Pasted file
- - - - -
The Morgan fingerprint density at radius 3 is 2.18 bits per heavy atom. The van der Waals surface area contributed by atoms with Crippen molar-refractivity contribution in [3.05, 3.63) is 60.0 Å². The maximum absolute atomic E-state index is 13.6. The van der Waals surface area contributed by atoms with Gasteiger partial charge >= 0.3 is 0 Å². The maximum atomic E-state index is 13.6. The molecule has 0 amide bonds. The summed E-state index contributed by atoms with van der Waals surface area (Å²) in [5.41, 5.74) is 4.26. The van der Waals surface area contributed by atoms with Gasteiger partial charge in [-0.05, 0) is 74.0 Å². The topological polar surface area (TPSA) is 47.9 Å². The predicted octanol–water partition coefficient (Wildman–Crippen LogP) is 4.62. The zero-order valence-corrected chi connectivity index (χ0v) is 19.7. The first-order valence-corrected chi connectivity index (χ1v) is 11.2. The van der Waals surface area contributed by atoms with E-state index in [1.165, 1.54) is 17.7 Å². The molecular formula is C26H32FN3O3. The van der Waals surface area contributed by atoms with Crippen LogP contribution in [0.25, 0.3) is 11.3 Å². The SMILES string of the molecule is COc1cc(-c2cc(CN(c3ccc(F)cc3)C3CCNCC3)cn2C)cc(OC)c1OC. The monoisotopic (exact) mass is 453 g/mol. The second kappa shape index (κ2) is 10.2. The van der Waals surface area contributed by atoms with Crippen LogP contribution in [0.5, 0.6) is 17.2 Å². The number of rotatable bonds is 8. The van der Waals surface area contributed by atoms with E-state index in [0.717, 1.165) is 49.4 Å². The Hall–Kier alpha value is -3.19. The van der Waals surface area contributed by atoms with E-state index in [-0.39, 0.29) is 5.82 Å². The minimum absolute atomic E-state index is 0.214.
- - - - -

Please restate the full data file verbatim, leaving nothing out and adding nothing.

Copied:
The Morgan fingerprint density at radius 3 is 2.18 bits per heavy atom. The van der Waals surface area contributed by atoms with Crippen molar-refractivity contribution in [3.05, 3.63) is 60.0 Å². The maximum absolute atomic E-state index is 13.6. The van der Waals surface area contributed by atoms with Gasteiger partial charge >= 0.3 is 0 Å². The maximum atomic E-state index is 13.6. The molecule has 0 amide bonds. The summed E-state index contributed by atoms with van der Waals surface area (Å²) in [5.41, 5.74) is 4.26. The van der Waals surface area contributed by atoms with Gasteiger partial charge in [-0.05, 0) is 74.0 Å². The topological polar surface area (TPSA) is 47.9 Å². The predicted octanol–water partition coefficient (Wildman–Crippen LogP) is 4.62. The zero-order valence-corrected chi connectivity index (χ0v) is 19.7. The first-order valence-corrected chi connectivity index (χ1v) is 11.2. The van der Waals surface area contributed by atoms with E-state index in [1.165, 1.54) is 17.7 Å². The molecular formula is C26H32FN3O3. The van der Waals surface area contributed by atoms with Crippen LogP contribution in [0.25, 0.3) is 11.3 Å². The SMILES string of the molecule is COc1cc(-c2cc(CN(c3ccc(F)cc3)C3CCNCC3)cn2C)cc(OC)c1OC. The monoisotopic (exact) mass is 453 g/mol. The second kappa shape index (κ2) is 10.2. The van der Waals surface area contributed by atoms with Crippen LogP contribution in [0.5, 0.6) is 17.2 Å². The number of rotatable bonds is 8. The van der Waals surface area contributed by atoms with E-state index in [0.717, 1.165) is 49.4 Å². The Hall–Kier alpha value is -3.19. The van der Waals surface area contributed by atoms with E-state index in [-0.39, 0.29) is 5.82 Å². The minimum absolute atomic E-state index is 0.214.